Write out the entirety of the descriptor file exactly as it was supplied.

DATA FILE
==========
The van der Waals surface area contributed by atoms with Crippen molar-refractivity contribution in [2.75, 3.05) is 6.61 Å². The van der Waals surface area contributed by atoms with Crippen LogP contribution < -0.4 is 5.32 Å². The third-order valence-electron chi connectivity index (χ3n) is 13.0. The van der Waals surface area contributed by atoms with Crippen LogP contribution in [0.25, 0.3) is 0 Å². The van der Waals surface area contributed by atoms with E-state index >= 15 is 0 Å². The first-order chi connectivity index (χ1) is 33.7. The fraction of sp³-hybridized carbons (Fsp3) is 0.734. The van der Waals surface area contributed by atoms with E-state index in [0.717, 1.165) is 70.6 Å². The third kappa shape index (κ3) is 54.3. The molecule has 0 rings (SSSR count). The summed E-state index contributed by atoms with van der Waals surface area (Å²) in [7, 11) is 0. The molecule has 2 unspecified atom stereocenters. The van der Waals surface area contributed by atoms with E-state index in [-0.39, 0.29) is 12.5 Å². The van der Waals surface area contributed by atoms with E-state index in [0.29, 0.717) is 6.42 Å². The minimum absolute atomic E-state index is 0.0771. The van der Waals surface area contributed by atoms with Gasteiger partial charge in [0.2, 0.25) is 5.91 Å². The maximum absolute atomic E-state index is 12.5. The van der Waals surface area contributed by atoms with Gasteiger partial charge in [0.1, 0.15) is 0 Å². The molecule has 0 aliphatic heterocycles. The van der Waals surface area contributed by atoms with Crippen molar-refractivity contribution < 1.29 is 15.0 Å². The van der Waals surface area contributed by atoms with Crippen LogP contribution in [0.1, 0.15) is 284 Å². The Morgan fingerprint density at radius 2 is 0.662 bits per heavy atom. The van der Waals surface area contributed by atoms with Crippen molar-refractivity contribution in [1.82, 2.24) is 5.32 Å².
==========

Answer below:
The van der Waals surface area contributed by atoms with Crippen molar-refractivity contribution in [2.75, 3.05) is 6.61 Å². The van der Waals surface area contributed by atoms with Crippen LogP contribution < -0.4 is 5.32 Å². The third-order valence-electron chi connectivity index (χ3n) is 13.0. The van der Waals surface area contributed by atoms with Crippen LogP contribution in [0.25, 0.3) is 0 Å². The van der Waals surface area contributed by atoms with E-state index >= 15 is 0 Å². The first-order chi connectivity index (χ1) is 33.7. The fraction of sp³-hybridized carbons (Fsp3) is 0.734. The van der Waals surface area contributed by atoms with E-state index in [0.717, 1.165) is 70.6 Å². The third kappa shape index (κ3) is 54.3. The molecule has 0 rings (SSSR count). The summed E-state index contributed by atoms with van der Waals surface area (Å²) in [7, 11) is 0. The molecule has 2 unspecified atom stereocenters. The van der Waals surface area contributed by atoms with E-state index in [-0.39, 0.29) is 12.5 Å². The van der Waals surface area contributed by atoms with E-state index in [0.29, 0.717) is 6.42 Å². The minimum absolute atomic E-state index is 0.0771. The van der Waals surface area contributed by atoms with Gasteiger partial charge in [0.2, 0.25) is 5.91 Å². The maximum absolute atomic E-state index is 12.5. The van der Waals surface area contributed by atoms with Gasteiger partial charge in [0.1, 0.15) is 0 Å². The molecule has 0 aliphatic heterocycles. The van der Waals surface area contributed by atoms with Crippen molar-refractivity contribution < 1.29 is 15.0 Å². The van der Waals surface area contributed by atoms with Crippen LogP contribution in [0.1, 0.15) is 284 Å². The Morgan fingerprint density at radius 2 is 0.662 bits per heavy atom. The van der Waals surface area contributed by atoms with Crippen molar-refractivity contribution in [1.82, 2.24) is 5.32 Å².